Wednesday, February 23, 2011
UPDATED Women Who Shoot at the Hagedorn Gallery in Atlanta
Atlanta's Hagedorn Foundation Gallery is opening a group show of work by photographers who are women and who are all based in the South, and they are calling it Women's Work. Or so says the ACP blog. This show opens on March 2nd, 2011, with a reception from 6-9 pm, and will be up through April 18th, 2011.
UPDATED: Turns out the name of the show is HOME: Spring Group Show according to the Hagehorn Gallery website. Is that helpful? Is photography Women's Work at Home? Is women's place at home doing photography?
If I were a woman, I'm not sure I'd want to be in a show with either of these titles. Maybe the shooters in this show who work in Atlanta ought to check with the Gallery and the ACP folks about these titles. In any case, the title of the show has nothing to do with the work or with the photographers, who are first-class shooters and who would be, under any circumstances, at home or away.
This show includes work by photographers with whom I am familiar -- Susan Harbage Page, Laura Noel, and Stephanie Dowda -- and some new folks, at least to me, including Beth Lilly, Tobia Makover, and Meryl Truett. The work chosen -- most of which is available on the Hagedorn Foundation's website for our contemplation -- looks exceptionally strong, providing a survey of what a number of Southern photographers who are women are up to these days.
Susan Harbage Page is based in Chapel Hill, where she is a member of the studio art faculty at the University of North Carolina. We have seen her work lately engaging in deep social issues like race and immigration. Good to see in the work she has on offer here that she has found time to contemplate some quieter, gentler subject matter.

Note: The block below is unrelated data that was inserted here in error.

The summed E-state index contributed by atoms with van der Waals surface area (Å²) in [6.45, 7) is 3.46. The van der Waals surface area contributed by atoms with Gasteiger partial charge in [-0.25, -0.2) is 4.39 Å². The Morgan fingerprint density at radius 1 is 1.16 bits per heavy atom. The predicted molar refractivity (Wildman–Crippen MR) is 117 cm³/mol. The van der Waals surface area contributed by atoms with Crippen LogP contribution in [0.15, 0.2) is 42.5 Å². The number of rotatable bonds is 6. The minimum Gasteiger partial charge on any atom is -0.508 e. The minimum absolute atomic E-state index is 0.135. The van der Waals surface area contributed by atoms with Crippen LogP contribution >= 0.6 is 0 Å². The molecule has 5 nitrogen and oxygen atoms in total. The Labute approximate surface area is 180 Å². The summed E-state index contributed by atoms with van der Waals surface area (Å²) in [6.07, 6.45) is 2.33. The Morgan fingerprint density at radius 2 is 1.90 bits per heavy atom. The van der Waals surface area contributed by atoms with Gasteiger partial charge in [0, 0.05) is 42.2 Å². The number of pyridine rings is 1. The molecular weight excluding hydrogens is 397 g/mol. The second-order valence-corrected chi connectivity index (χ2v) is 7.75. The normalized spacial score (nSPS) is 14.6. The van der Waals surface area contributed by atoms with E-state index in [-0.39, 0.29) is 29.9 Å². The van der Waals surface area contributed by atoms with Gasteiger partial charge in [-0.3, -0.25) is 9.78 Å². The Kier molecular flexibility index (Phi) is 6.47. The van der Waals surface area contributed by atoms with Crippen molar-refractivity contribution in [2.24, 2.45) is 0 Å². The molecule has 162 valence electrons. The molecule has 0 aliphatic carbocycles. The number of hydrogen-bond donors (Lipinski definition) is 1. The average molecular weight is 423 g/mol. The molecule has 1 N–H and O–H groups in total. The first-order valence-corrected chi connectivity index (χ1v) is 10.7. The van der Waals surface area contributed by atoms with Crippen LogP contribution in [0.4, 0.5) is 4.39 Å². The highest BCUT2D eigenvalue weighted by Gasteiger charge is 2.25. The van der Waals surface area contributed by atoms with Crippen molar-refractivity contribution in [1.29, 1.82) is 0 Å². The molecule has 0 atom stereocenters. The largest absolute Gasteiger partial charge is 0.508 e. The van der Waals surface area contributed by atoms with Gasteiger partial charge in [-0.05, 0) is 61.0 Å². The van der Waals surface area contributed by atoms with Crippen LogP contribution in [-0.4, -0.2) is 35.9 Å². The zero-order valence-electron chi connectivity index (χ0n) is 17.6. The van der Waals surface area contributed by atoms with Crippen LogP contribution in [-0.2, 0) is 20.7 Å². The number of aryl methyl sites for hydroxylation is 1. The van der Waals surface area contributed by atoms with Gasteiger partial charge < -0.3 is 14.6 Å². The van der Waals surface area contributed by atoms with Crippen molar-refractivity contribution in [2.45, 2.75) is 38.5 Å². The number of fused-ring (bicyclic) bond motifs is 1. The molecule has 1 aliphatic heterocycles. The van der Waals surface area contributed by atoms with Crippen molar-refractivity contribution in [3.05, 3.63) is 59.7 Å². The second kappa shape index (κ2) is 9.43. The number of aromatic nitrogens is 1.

Laura Noel, who lives and shoots in Atlanta, has work here from her ongoing project with diptychs, with bringing together two images that establish intriguing conversations with each other. Some of these images are familiar to followers of Laura's blog Alls Fair, but not in the combinations she has made here.
Stephanie Dowda is also based in Atlanta, and has been making work in what looks like an older neighborhood of that city, but the enigmatic figures she has found in this neighborhood suggest I'm about to follow them into a Flannery O'Conner short story, with unpredictable outcomes.
Beth Lilly is also based in Atlanta: she is engaged in a long-term project with cell phones and triptychs, but her work in this show is about dreams of a red elephant.
Meryl Truett lives and works in Savannah, GA, and has lots of good work on her website about Southern phenomena like highways and railroad tracks, but lately she's been transferring images to tin ceiling tiles.
Tobia Makover is also based in Savannah, and works extensively in alternative processes, including the encaustic work shown here and at the top of this blog entry.
This looks like a fascinating show, well worth the trip to Atlanta in March to see it.